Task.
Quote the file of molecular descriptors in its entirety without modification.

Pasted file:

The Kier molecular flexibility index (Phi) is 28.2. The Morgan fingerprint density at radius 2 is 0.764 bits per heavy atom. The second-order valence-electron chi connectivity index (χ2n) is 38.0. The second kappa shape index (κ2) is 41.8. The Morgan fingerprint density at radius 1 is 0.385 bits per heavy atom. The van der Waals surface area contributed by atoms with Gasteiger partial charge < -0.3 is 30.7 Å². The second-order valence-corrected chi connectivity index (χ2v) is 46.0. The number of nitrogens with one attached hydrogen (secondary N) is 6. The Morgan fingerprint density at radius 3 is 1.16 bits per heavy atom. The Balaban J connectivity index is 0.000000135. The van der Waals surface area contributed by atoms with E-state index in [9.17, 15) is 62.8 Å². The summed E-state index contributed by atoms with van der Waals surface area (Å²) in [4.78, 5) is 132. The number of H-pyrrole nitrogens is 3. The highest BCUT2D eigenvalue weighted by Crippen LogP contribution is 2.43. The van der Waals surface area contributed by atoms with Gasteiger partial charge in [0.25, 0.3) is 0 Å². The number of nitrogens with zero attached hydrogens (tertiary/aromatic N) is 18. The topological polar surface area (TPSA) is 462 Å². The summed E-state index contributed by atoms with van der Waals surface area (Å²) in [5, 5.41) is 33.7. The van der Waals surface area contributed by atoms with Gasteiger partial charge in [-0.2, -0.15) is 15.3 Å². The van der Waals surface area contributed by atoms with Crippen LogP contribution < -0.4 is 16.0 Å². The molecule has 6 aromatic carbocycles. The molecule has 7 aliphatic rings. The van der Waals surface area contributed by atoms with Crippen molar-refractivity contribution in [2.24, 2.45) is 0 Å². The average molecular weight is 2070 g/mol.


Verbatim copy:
The Kier molecular flexibility index (Phi) is 28.2. The Morgan fingerprint density at radius 2 is 0.764 bits per heavy atom. The second-order valence-electron chi connectivity index (χ2n) is 38.0. The second kappa shape index (κ2) is 41.8. The Morgan fingerprint density at radius 1 is 0.385 bits per heavy atom. The van der Waals surface area contributed by atoms with Gasteiger partial charge < -0.3 is 30.7 Å². The second-order valence-corrected chi connectivity index (χ2v) is 46.0. The number of nitrogens with one attached hydrogen (secondary N) is 6. The Morgan fingerprint density at radius 3 is 1.16 bits per heavy atom. The Balaban J connectivity index is 0.000000135. The van der Waals surface area contributed by atoms with E-state index in [9.17, 15) is 62.8 Å². The summed E-state index contributed by atoms with van der Waals surface area (Å²) in [4.78, 5) is 132. The number of H-pyrrole nitrogens is 3. The highest BCUT2D eigenvalue weighted by Crippen LogP contribution is 2.43. The van der Waals surface area contributed by atoms with Gasteiger partial charge in [0.25, 0.3) is 0 Å². The number of nitrogens with zero attached hydrogens (tertiary/aromatic N) is 18. The topological polar surface area (TPSA) is 462 Å². The summed E-state index contributed by atoms with van der Waals surface area (Å²) in [5, 5.41) is 33.7. The van der Waals surface area contributed by atoms with Gasteiger partial charge in [-0.2, -0.15) is 15.3 Å². The van der Waals surface area contributed by atoms with Crippen LogP contribution < -0.4 is 16.0 Å². The molecule has 6 aromatic carbocycles. The molecule has 7 aliphatic rings. The van der Waals surface area contributed by atoms with Crippen molar-refractivity contribution in [2.24, 2.45) is 0 Å². The average molecular weight is 2070 g/mol.